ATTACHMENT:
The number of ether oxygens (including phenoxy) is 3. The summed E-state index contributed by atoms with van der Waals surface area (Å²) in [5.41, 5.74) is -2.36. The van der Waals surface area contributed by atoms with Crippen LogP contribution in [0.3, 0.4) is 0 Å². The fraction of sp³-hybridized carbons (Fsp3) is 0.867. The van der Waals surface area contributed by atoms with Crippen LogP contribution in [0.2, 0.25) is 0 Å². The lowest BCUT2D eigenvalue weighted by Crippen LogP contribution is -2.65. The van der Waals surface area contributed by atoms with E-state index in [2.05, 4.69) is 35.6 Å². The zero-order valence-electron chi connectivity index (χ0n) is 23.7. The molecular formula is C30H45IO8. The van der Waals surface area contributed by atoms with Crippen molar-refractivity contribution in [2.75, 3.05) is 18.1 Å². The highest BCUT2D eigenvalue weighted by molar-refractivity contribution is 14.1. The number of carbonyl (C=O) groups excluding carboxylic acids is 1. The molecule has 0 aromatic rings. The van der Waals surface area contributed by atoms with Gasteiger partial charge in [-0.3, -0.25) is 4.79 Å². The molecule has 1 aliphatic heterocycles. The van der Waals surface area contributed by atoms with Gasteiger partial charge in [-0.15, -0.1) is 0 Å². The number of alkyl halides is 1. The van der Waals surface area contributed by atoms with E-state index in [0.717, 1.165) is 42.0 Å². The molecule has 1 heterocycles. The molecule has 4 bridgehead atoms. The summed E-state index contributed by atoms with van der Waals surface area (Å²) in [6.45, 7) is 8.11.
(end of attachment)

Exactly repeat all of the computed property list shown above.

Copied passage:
The number of ether oxygens (including phenoxy) is 3. The summed E-state index contributed by atoms with van der Waals surface area (Å²) in [5.41, 5.74) is -2.36. The van der Waals surface area contributed by atoms with Crippen LogP contribution in [0.3, 0.4) is 0 Å². The fraction of sp³-hybridized carbons (Fsp3) is 0.867. The van der Waals surface area contributed by atoms with Crippen LogP contribution in [0.2, 0.25) is 0 Å². The lowest BCUT2D eigenvalue weighted by Crippen LogP contribution is -2.65. The van der Waals surface area contributed by atoms with E-state index in [2.05, 4.69) is 35.6 Å². The zero-order valence-electron chi connectivity index (χ0n) is 23.7. The molecular formula is C30H45IO8. The van der Waals surface area contributed by atoms with Crippen molar-refractivity contribution in [2.75, 3.05) is 18.1 Å². The highest BCUT2D eigenvalue weighted by molar-refractivity contribution is 14.1. The number of carbonyl (C=O) groups excluding carboxylic acids is 1. The molecule has 0 aromatic rings. The van der Waals surface area contributed by atoms with Gasteiger partial charge in [-0.3, -0.25) is 4.79 Å². The molecule has 1 aliphatic heterocycles. The van der Waals surface area contributed by atoms with Gasteiger partial charge in [-0.15, -0.1) is 0 Å². The number of alkyl halides is 1. The van der Waals surface area contributed by atoms with E-state index in [0.717, 1.165) is 42.0 Å². The molecule has 1 heterocycles. The molecule has 4 bridgehead atoms. The summed E-state index contributed by atoms with van der Waals surface area (Å²) in [6.45, 7) is 8.11.